Chronic coumarin treatment is associated with increased extracoronary arterial calcification in humans

Roger J. M. W. Rennenberg*, Bernard J. van Varik, Leon J. Schurgers, Karly Hamulyak, Hugo ten Cate, Tim Leiner, Cees Vermeer, Peter W. de Leeuw, Abraham A. Kroon

*Corresponding author for this work

Research output: Contribution to journalArticleAcademicpeer-review

90 Citations (Web of Science)


Vascular calcification is a marker of increased cardiovascular risk. Vitamin K-dependent matrix Gla protein (MGP) is important in inhibiting calcification. Because MGP activation is vitamin K dependent, we performed a cross-sectional study investigating the relationship between the use of vitamin K antagonists and extracoronary vascular calcification. From the Dutch thrombosis services we selected 19 patients younger than 55 years who had no other cardiovascular risk factors and who had used coumarins for more than 10 years, and compared these to 18 matched healthy controls. MGP was measured, and a plain x-ray of the thighs was taken to assess femoral arterial calcifications. The odds ratio for calcification in patients versus controls was 8.5 (95% confidence interval [CI] 2.01-35.95). Coumarin use and MGP were associated with calcification, even after adjusting for other risk factors. We conclude that long-term use of coumarins is associated with enhanced extracoronary vascular calcification, possibly through the inhibition of MGP carboxylation. (Blood. 2010;115(24):5121-5123)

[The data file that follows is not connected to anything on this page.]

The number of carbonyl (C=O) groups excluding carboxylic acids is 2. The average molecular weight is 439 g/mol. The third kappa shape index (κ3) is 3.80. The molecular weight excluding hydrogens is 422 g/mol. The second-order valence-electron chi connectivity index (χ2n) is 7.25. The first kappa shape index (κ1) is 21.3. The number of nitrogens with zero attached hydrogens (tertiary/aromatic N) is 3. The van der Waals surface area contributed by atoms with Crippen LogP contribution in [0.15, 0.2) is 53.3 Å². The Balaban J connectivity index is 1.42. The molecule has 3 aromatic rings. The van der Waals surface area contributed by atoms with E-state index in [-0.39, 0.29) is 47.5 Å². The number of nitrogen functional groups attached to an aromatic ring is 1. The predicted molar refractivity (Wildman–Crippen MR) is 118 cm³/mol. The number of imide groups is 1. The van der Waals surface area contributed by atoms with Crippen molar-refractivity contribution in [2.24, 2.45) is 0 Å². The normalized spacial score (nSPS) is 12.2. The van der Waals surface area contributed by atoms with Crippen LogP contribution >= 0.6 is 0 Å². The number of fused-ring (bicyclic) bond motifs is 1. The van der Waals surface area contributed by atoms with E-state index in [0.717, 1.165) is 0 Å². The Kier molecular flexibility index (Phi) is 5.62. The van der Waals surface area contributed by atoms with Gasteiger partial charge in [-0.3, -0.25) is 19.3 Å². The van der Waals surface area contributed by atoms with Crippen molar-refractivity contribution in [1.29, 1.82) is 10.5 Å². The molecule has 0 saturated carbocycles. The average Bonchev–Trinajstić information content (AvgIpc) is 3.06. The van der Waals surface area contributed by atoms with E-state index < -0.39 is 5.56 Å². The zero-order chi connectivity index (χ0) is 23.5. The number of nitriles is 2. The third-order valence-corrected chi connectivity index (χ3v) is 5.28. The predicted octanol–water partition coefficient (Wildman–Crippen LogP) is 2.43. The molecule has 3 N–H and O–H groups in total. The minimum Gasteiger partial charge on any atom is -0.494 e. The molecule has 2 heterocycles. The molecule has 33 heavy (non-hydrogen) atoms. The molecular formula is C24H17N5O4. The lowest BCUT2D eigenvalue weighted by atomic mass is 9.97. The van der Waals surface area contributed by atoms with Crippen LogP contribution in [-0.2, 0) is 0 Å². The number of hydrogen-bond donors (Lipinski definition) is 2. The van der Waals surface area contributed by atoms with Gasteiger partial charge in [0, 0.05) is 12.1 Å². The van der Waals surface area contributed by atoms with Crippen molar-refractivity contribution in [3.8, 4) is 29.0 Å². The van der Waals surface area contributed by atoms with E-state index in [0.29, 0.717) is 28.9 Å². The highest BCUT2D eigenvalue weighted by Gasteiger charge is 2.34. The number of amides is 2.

Original languageEnglish
Pages (from-to)5121-5123
Issue number24
Publication statusPublished - 17 Jun 2010

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